November 9, 2011

Emboldened by election results, defenders of corporate greed waste no time targeting public safety, public services and public servants

Emboldened by the COSTCO-bought passage of Initiative 1183 to privatize state liquor sales, politicians on both sides of the aisle and their supporters in Big Media have wasted no time once again blaming public servants for our economic mess as a smokescreen to protect corporations from paying their fair share.

But they might want to look for lessons from as far away as Ohio and as close to home as Snohomish County.

And we’ve saved the best for last: 27 ways to save public safety, public services and higher education by cutting tax breaks.

But first….

An editorial in today’s The Olympian blamed the Federation-led Health Care Coalition -- who rejected Democratic Gov. Chris Gregoire’s request to re-open health care negotiations so you’ll pay more while corporations sacrifice nothing.

The Olympian, echoing the governor’s office,  said state employees who have sacrificed more than 10 percent of their pay – including successive rounds of furloughs, a 3 percent pay cut and health premium costs that increased at least 25 percent – should give even more, while corporations sit on billions in unpaid taxes—otherwise known as “tax breaks.”
The politicians, the corporations and Big Media have their talking points down. Wrote The Olympian: “Union leaders have left open the possibility that lawmakers will order additional cuts in staffing and/or pay cuts for all state workers.”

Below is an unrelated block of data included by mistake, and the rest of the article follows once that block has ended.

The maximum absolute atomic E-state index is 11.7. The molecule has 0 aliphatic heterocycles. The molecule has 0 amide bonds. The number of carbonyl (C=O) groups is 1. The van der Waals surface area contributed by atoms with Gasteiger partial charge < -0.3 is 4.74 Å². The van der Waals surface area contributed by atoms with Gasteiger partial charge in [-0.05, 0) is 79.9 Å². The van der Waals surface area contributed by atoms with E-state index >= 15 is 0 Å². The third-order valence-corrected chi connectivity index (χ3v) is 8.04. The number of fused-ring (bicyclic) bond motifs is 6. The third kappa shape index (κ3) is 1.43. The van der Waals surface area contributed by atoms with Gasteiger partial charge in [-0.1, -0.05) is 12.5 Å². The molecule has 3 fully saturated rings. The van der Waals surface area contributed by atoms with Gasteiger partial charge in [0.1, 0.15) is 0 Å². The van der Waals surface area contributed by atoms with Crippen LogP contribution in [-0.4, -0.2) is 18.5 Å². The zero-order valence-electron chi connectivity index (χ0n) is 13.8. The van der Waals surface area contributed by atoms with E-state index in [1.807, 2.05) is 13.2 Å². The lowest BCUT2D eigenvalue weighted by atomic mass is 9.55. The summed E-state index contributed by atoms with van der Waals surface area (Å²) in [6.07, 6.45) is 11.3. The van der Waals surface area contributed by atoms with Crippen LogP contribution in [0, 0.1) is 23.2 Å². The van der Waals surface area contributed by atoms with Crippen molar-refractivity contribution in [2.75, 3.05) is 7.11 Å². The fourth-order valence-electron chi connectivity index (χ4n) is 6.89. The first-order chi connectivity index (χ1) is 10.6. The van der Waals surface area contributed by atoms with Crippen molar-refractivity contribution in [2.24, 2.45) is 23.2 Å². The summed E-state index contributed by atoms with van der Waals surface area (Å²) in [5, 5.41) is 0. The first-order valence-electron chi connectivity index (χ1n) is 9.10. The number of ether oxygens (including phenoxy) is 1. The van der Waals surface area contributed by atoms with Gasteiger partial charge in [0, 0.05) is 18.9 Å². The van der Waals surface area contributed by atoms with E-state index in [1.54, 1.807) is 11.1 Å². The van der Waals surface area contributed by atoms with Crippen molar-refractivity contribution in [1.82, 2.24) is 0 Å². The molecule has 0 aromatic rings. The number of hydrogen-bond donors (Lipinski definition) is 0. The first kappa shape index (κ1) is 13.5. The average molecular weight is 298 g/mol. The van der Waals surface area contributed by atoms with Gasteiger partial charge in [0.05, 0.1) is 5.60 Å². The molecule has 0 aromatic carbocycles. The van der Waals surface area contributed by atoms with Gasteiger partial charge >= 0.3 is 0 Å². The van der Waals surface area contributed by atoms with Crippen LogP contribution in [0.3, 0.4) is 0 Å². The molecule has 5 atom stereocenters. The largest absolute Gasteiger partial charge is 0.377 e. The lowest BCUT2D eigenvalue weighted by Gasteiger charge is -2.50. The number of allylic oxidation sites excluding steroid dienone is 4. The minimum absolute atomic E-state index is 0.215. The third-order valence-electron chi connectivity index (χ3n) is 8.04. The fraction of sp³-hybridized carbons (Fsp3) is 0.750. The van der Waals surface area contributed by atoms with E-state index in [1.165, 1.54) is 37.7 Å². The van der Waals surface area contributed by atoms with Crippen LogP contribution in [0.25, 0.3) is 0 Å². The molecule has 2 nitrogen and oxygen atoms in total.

Translation: Blame public servants. Protect corporate greed.

Now it isn’t just the current Democratic governor who’s trotting out these talking points. Republican state Attorney General Rob McKenna used Tuesday’s Election Day to kick off his bid to be the next governor at a posh Bellevue reception hall. As the Seattle Times reports, McKenna and Gregoire are on the same page. “McKenna also said he’d try to force state workers to pay a higher share of health-care costs, something Democratic Gov. Chris Gregoire has already pursued,” the Times reported today (Nov. 9).

Translation: Blame public servants. Protect corporate greed.

And it appears the Republican minority in the Legislature also has their “blame public servants” talking points down, too. They tipped their hand when Rep. Charles Ross of the 14th District appeared on KIT radio in Yakima Friday morning (Nov. 4). Our Community Corrections officers and the police chief came to talk about the harmful impact of the governor’s potential proposal to end community supervision of offenders released from prison. But Ross came armed with charts and graphs and a book of talking points.

Summary: Attack collective bargaining and contract rights.

He said we ought to do in Washington what governors have tried in Wisconsin, Ohio and elsewhere.

“When you look across the nation right now, there are states that are realizing and going back and saying, ‘Hold on a second, that choice to create collectively bargained contracts with one person – the governor – is not working,’” Ross said.

Later, he said, “You have contracts that are in place that we cannot stop, you cannot adjust for a situation like this, to the point where I can review lawsuits where we’ve tried to make adjustments to people’s pay and benefits that now we get sued….”

Without the rollback of collective bargaining and “contract law,” he said, “the only solution is layoffs and that’s the worst solution.”

Still later, said Ross, the state needs to “re-prioritize….And a lot has been done through the whole process of two things, contract law and also entitlement programming to where the courts come back because we’re being sued on that very issue that it we decline those people the benefits, they’re going to come back and enjoin us.”

Still later, he said, “And it’s not just on the poor folks – I want to make sure that’s clear – it’s on pension benefits on auto-pilot, it’s many other facets of we spend the tax dollar that’s truly not in our control.”